Are people really going hungry in America? Yes, claimed the online headline over reporter Jason DeParle's Tuesday story on an Agriculture Department survey: "Hunger in U.S. at a 14-Year High." So did the front-page teaser headline in the print edition: "Numbers Soar on U.S. Hunger."
The actual print edition story featured a more accurate, less emotional headline: "49 Million Americans Report a Lack of Food." But the survey DeParle was reporting on actually measured something even vaguer: "food insecurity," a catch-all term that could mean something as amorphous as someone worrying about obtaining food in the future.
As DeParle admitted, the Agriculture Department doesn't even use the term "hunger" in its survey. That overstatement comes courtesy of President Obama - and Times headline writers.
The number of Americans who lived in households that lacked consistent access to adequate food soared last year, to 49 million, the highest since the government began tracking what it calls "food insecurity" 14 years ago, the Department of Agriculture reported Monday.
The increase, of 13 million Americans, was much larger than even the most pessimistic observers of hunger trends had expected and cast an alarming light on the daily hardships caused by the recession's punishing effect on jobs and wages.
About a third of these struggling households had what the researchers called "very low food security," meaning lack of money forced members to skip meals, cut portions or otherwise forgo food at some point in the year.
The other two-thirds typically had enough to eat, but only by eating cheaper or less varied foods, relying on government aid like food stamps, or visiting food pantries and soup kitchens.
The ungainly phrase "food insecurity" stems from years of political and academic wrangling over how to measure adequate access to food. In the 1980s, when officials of the Reagan administration denied there was hunger in the United States, the Food Research and Action Center, a Washington advocacy group, began a survey that concluded otherwise. Over time, Congress had the Agriculture Department oversee a similar survey, which the Census Bureau administers.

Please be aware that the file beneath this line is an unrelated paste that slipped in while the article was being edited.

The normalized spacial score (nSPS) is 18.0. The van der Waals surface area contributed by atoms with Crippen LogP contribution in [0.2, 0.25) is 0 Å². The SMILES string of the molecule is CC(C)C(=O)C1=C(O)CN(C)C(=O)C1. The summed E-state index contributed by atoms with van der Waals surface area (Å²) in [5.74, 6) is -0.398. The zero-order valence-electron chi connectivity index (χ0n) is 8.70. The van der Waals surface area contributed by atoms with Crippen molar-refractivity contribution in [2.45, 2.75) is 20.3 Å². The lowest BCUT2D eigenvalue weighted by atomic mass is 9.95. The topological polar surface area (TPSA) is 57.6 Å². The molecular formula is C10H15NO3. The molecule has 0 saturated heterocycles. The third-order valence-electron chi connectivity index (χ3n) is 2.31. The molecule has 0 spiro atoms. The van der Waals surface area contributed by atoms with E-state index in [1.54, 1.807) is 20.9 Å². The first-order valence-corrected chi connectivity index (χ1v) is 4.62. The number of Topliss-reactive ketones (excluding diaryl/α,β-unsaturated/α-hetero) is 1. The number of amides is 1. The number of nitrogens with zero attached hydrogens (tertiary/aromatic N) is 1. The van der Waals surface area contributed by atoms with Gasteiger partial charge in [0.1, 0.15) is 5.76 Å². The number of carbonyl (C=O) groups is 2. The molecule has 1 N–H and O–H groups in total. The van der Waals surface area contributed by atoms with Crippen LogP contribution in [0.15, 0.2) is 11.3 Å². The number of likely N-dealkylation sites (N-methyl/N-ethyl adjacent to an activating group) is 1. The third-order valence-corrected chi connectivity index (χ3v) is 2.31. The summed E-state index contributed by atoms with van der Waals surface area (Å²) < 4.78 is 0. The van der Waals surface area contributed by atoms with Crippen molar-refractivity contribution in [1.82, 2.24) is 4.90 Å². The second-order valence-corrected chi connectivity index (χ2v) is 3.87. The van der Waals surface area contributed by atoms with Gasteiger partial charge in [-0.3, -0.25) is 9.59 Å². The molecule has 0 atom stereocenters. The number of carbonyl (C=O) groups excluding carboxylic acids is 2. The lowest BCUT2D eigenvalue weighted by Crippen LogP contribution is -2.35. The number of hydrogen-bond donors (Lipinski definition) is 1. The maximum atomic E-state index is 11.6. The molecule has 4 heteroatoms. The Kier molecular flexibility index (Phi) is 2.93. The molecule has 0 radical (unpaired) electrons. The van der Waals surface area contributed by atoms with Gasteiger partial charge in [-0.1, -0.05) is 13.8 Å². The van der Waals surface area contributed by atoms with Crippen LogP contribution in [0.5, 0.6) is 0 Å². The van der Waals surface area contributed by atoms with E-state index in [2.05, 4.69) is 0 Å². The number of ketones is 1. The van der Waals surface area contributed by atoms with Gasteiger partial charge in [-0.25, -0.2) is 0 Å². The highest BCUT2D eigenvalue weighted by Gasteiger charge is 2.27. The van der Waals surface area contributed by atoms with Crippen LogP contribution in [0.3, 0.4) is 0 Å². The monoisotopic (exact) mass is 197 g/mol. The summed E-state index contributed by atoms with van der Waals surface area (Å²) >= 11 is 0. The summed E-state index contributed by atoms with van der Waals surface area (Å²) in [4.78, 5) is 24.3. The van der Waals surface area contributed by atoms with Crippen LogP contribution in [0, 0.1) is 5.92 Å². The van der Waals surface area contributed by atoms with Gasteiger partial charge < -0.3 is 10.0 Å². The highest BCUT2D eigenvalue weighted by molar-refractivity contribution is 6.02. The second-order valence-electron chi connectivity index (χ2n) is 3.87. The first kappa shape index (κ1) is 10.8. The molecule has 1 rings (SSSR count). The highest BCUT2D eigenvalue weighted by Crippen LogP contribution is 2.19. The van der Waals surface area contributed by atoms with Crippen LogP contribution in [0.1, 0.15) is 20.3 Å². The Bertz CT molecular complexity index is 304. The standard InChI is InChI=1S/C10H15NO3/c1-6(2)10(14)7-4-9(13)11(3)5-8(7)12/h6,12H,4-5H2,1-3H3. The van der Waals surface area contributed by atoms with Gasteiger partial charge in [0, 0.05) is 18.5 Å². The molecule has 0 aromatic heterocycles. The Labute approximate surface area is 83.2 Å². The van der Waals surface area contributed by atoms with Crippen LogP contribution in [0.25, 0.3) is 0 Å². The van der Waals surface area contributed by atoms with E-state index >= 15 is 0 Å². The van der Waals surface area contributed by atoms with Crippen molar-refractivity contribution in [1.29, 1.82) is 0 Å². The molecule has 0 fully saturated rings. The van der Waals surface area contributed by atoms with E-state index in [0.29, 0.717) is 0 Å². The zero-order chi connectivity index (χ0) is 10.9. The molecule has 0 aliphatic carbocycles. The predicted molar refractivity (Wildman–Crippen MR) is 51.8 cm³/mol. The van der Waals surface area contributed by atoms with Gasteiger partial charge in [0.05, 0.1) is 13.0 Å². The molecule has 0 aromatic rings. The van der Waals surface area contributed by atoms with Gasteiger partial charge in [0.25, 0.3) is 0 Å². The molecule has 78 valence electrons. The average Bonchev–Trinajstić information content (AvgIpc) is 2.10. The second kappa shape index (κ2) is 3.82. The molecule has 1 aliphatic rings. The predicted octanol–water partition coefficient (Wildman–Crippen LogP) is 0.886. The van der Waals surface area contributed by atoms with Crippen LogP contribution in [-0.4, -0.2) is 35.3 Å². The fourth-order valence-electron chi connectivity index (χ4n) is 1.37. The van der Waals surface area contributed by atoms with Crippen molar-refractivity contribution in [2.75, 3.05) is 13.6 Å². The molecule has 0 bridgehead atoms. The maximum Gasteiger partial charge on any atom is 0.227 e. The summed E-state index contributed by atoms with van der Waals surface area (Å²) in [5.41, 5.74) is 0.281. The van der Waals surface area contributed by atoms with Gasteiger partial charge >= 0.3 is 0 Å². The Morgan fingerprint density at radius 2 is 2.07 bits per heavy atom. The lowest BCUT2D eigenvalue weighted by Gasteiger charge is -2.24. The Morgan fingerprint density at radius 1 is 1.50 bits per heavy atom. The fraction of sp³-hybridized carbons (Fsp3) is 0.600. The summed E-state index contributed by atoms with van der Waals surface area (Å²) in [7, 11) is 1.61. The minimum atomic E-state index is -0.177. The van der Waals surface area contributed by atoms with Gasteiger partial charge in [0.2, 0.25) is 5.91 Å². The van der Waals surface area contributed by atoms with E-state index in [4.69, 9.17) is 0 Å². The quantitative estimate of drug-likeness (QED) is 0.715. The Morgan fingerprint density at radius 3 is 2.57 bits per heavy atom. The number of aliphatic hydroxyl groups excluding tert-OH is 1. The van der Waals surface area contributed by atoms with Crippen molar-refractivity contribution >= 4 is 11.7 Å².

Though researchers at the Agriculture Department do not use the word "hunger," Mr. Obama did. "Hunger rose significantly last year," he said.
While the left-wing Food Research and Action Center was not labeled by DeParle, he found "conservatives" attacking the survey:
Some conservatives have attacked the survey's methodology, saying it is hard to define what it measures. The 18-item questionnaire asks about skipped meals and hunger pangs, but also whether people had worries about getting food. It ranks the severity of their condition by the number of answers that indicate a problem.
"Very few of these people are hungry," said Robert Rector, an analyst at the conservative Heritage Foundation. "When they lose jobs, they constrain the kind of food they buy. That is regrettable, but it's a far cry from a hunger crisis."
DeParle, it should be remembered, was an outspoken (and mistaken) opponent of Clinton's welfare reform. In a July 1996 story he lamented that President Clinton, "will be seeking re-election with a bill that begrudges poor infants their Pampers..."
Coincidentally, DeParle's wife, Nancy-Ann DeParle, director of the Obama Administration's Office of Health Reform, is featured favorably in a brief health-care story six pages over by Reed Abelson, "Taking On an Industry, adapted from this blog post.